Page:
For a little more than two years, Moti Hasson Gallery has operated out of a boxy second-floor space in a non-descript building at the fringes of the Chelsea art world, on West 38th Street. Despite mounting good shows, the gallery stayed under the art world's radar. Now, like other galleries that have had to come to terms with the primacy of the New York art world's herd-instinct, the gallery has moved into a slick ground-floor space in the belly of the Chelsea beast on West 25th Street. If "Beyond the Pale," the gallery's inaugural exhibition here, is any gauge, the fringe's loss is Chelsea's gain.
"Beyond the Pale"
Moti Hasson Gallery
535 W. 25th Street
Through Feb. 17
This better-than-average group show of eight young artists, several of whom are still in graduate school, was curated by the gallery's two directors, Candice Madey and Tairone Bastien. The exhibition identifies artists who, to one degree or another, either deploy systems of material dispersion or create art that is structured and ordered without being overtly systematic.
Tommy Hartung's visually rich video depicts tracking shots and close-ups of scrap metal, concrete blocks, circuitry, orange peels, and other detritus. It turns into a fascinating microscopic journey of what feels like another world or the Terminator's mainframe. Xylor Jane, one of the better under-known artists out there, makes grid paintings that are Yayoi Kusama and Alfred Jensen crossed with a prisoner marking time on a jail cell wall. These works are filled with daubs, glitches, and flashes of weird consciousness.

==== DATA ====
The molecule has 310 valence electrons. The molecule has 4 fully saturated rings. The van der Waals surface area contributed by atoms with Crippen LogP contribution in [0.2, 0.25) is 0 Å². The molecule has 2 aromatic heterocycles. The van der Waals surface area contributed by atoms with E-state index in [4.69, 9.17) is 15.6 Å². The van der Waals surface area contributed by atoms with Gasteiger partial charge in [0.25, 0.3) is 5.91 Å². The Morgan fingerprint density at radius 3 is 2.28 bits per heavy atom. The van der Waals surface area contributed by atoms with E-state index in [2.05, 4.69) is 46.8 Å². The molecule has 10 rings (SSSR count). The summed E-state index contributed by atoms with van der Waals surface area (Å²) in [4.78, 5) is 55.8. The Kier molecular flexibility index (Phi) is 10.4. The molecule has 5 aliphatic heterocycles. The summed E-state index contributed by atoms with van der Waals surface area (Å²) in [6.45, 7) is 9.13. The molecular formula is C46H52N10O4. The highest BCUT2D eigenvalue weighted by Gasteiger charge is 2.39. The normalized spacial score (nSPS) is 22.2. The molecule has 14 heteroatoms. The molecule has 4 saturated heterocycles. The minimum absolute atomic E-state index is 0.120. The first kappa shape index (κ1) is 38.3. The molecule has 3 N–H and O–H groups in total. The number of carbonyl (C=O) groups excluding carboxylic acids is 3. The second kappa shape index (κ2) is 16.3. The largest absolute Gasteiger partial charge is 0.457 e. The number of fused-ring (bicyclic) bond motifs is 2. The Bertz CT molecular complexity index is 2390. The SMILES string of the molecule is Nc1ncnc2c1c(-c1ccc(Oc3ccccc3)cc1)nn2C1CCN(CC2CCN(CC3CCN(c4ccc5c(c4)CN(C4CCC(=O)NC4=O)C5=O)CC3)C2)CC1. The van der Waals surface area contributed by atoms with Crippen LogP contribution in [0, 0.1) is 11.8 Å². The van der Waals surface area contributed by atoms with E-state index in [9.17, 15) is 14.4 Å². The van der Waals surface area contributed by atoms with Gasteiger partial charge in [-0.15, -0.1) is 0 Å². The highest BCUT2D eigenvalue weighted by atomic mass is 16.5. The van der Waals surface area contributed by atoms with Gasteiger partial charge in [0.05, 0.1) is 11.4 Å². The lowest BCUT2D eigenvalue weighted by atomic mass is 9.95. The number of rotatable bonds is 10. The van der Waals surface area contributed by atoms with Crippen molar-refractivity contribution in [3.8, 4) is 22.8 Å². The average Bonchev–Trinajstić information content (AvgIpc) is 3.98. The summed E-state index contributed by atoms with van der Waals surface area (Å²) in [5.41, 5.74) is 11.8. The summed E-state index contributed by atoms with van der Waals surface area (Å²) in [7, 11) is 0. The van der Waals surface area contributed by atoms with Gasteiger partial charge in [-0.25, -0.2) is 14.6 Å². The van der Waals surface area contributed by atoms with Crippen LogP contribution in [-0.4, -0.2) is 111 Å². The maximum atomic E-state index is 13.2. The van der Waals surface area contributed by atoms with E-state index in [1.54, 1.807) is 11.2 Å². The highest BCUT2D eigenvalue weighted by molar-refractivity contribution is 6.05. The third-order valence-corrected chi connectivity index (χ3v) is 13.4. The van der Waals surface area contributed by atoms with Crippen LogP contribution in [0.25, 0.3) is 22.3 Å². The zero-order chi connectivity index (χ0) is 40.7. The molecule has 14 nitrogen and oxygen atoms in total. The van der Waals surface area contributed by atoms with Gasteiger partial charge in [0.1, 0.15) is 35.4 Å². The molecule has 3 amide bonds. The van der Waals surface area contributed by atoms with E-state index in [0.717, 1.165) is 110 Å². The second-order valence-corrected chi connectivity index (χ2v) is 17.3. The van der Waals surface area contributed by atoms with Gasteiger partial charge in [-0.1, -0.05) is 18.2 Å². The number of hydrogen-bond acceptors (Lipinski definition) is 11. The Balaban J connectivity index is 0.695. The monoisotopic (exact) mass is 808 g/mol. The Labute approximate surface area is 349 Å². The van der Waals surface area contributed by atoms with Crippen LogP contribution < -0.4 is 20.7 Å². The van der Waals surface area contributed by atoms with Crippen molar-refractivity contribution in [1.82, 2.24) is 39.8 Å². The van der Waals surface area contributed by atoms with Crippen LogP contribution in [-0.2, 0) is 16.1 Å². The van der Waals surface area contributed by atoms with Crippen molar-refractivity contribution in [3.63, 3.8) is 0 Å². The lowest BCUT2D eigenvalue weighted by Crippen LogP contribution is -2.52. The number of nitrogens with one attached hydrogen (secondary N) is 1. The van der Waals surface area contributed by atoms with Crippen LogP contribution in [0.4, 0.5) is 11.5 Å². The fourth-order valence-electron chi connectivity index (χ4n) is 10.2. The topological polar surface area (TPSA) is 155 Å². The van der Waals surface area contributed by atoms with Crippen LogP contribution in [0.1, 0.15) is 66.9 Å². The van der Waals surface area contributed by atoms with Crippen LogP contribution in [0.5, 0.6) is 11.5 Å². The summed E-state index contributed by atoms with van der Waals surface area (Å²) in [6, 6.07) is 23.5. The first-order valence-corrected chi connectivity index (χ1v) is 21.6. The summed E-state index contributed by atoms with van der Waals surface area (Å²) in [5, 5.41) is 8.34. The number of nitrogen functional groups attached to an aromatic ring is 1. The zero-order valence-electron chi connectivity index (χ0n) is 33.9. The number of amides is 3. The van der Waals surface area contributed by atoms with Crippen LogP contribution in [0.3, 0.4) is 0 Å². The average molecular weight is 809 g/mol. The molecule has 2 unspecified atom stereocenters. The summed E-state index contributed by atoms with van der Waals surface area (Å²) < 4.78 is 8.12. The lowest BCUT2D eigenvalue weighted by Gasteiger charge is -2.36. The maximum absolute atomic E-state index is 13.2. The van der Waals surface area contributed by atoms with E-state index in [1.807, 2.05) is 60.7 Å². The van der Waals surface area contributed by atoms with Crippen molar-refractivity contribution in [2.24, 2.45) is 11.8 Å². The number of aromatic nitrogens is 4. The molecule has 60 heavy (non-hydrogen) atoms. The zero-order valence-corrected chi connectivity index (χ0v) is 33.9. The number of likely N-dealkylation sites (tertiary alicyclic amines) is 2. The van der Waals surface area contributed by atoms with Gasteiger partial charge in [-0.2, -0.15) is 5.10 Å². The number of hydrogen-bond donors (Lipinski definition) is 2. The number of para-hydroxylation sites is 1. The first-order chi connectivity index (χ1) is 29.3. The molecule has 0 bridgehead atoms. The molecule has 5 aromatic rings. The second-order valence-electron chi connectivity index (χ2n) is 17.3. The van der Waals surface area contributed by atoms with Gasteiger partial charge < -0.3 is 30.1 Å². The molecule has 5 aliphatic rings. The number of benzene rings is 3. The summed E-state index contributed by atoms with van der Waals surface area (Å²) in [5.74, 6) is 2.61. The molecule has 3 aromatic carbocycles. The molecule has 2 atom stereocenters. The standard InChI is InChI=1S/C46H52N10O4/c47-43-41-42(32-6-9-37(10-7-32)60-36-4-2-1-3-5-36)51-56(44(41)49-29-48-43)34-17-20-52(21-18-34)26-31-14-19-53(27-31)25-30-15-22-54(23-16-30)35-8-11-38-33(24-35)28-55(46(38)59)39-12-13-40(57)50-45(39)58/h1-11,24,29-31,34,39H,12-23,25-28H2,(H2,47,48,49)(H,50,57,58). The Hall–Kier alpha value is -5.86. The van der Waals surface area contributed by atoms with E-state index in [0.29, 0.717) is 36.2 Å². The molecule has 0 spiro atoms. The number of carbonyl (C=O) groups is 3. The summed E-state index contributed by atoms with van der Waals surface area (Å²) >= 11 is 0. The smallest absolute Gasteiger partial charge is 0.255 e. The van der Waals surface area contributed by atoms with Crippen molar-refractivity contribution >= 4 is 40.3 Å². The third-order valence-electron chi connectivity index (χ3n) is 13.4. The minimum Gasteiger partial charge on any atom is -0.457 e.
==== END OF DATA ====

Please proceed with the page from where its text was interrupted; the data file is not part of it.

Kerstin Brätsch's intriguing New York debut at Derek Eller Gallery a couple of summers ago consisted of a series of prismatic paintings of faces or spirit guides. Here, she installs a large diamond configuration of black-and-white Xeroxes of nothing. Over these she has mounted her painted faces, making this work oscillate between the coolly conceptual and a talismanic object.
In addition to good works by Shinique Smith, who makes sculptures out of old clothes, and Clifford Owens, who has re-created performance pieces by Benjamin Patterson, "the only African-American member of the Fluxus group," there's the poignant video by Uri Aran. A combination of the local news, a Caravaggio painting, and cry for help, this video depicts New York construction workers at night in the freezing cold. A man stands in front of them pretending to be a newscaster while a voiceover has Aran reading a love letter. The effect, like the show itself, is fairly intense.